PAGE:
1. Design a research proposal and implementation plan of a research project

  2. Review relevant existing literature related to the research

  3. Apply suitable research instrument to collect data

  4. Analyse data using suitable methods

  5. Present findings in written form


SYNOPSIS OF COURSE CONTENTS
Research writing exercises are necessary to provide exposure to students regarding scientific research and academic writing in the field of geography. Research has to be focused on one issue or a new issue which has not been studied. It can be a case study, process, phenomenon, or evaluation of a change in the geographical process. With the assistance of a supervisor, students will be trained to plan, collect and arrange information scientifically and thus present it in the form of an academic thesis of high quality using techniques appropriate to an undergraduate.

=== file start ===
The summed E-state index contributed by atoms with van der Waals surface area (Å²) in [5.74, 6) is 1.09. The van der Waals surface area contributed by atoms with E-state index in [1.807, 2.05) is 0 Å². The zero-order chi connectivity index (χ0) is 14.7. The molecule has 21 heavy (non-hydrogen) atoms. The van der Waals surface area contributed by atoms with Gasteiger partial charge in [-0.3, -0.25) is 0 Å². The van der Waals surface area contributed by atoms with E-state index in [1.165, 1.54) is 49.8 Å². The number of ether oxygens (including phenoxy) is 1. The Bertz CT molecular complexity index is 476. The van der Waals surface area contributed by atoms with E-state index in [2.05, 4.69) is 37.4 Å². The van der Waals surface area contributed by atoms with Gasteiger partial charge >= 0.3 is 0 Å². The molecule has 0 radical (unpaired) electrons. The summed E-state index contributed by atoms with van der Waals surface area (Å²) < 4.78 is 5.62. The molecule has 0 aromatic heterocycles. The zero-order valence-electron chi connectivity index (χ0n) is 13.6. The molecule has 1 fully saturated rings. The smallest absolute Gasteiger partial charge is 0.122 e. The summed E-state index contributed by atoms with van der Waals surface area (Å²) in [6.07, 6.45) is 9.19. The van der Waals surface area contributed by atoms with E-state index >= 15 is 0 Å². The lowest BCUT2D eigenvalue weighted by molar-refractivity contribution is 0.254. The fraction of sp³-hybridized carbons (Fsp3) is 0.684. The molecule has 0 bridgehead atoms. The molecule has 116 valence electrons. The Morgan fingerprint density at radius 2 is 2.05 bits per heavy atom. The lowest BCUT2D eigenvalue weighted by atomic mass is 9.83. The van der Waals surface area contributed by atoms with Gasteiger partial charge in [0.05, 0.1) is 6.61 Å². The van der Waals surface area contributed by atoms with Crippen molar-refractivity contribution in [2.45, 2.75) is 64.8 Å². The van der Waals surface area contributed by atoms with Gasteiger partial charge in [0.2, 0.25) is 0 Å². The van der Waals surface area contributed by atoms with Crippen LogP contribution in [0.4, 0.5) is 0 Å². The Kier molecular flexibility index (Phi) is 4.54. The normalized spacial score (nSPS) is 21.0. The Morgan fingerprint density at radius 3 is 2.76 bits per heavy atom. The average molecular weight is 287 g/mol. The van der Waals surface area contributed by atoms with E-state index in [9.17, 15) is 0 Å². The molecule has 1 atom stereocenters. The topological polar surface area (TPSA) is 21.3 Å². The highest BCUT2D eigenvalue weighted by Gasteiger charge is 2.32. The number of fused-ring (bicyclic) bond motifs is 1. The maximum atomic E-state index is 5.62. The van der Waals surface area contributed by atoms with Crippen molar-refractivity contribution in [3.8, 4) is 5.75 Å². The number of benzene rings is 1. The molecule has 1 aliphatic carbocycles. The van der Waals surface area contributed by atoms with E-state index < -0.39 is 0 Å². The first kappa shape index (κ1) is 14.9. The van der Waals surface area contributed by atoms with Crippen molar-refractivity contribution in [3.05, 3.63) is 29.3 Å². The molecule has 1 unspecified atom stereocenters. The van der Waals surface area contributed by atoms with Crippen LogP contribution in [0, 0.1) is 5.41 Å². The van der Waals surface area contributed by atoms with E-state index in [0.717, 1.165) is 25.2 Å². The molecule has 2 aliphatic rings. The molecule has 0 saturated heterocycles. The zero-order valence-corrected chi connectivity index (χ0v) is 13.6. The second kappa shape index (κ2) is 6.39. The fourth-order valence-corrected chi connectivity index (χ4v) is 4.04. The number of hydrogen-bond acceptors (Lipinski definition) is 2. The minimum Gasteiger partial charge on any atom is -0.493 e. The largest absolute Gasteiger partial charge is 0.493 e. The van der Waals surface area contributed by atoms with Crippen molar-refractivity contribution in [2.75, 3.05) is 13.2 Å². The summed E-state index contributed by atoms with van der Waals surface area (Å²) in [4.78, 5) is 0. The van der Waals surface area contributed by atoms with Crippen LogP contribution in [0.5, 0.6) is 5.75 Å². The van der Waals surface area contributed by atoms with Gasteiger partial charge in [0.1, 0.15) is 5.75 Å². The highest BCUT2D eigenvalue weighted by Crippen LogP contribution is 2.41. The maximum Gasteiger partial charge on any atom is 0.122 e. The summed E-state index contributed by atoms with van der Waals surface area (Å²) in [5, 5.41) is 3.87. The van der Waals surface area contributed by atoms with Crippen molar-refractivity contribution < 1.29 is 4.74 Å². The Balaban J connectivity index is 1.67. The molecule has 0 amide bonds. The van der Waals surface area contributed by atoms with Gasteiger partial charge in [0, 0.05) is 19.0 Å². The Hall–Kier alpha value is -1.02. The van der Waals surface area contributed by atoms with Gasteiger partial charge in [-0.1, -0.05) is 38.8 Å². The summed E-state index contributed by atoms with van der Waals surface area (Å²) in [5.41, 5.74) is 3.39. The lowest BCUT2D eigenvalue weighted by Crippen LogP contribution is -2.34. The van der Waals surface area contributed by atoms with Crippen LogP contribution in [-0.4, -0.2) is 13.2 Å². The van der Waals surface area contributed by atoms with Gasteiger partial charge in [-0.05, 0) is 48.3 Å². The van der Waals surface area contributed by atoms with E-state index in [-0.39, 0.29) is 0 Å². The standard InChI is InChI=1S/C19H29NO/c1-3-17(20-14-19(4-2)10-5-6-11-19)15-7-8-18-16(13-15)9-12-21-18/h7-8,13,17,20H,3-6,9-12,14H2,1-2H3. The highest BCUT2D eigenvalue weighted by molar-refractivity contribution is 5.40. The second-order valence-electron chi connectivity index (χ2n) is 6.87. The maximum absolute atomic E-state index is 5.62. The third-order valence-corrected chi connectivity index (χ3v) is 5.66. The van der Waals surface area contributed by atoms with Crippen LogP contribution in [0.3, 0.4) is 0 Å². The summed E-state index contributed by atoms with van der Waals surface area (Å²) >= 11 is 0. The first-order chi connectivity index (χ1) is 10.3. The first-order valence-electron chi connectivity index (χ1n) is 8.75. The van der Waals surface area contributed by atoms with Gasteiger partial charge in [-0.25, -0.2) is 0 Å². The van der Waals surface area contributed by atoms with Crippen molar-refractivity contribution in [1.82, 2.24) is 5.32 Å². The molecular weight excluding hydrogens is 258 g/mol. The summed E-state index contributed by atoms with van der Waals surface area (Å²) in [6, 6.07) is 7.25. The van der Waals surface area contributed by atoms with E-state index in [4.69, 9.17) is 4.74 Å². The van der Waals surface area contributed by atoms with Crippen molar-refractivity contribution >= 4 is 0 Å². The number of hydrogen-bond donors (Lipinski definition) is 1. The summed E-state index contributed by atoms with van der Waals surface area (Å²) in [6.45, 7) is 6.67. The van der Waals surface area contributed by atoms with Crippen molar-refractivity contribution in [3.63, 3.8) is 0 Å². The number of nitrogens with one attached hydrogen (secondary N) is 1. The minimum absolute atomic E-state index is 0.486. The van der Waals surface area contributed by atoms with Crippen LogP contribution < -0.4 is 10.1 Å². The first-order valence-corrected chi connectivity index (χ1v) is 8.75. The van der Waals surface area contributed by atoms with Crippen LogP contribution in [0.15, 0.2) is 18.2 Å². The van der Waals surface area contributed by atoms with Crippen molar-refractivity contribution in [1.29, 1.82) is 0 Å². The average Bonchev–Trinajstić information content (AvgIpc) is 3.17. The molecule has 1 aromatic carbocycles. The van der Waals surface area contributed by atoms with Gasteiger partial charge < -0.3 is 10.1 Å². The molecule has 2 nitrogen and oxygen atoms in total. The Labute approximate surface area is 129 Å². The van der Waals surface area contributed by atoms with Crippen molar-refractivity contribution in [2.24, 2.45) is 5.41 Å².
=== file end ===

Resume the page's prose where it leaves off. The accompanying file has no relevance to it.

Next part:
MAIN REFERENCES


  1. Anderson, J. 2001. Assignment and Thesis Writing. Australia: J. Wiley & Sons.

  2. Jariah Mohd. Jan. 2003. Garis panduan Penulisan Laporan Penyelidikan, Disertasi & Tesis. Kuala Lumpur: Institut Pengajian Siswazah Universiti Malaya.

  3. Creswell, John W. 2008. Educational Research: Planning, Conducting, and Evaluating Quantitative and Qualitative Research. New Jersey: Pearson/Merrill Prentice Hall.

  4. Sabitha M. 2005. Kaedah Penyelidikan Sains Social. Petaling Jaya: Pearson/Prentice Hall. 


ASSESSMENT METHODS
Graduation Project : 100%

ANEA3190 PRACTICUM
LEARNING OUTCOMES
At the end of this course, students are able to:
1. To apply theoretical knowledge in the real working situation.

2. To demonstrate basic interpersonal skills and professionalism suit to the industry’s demand.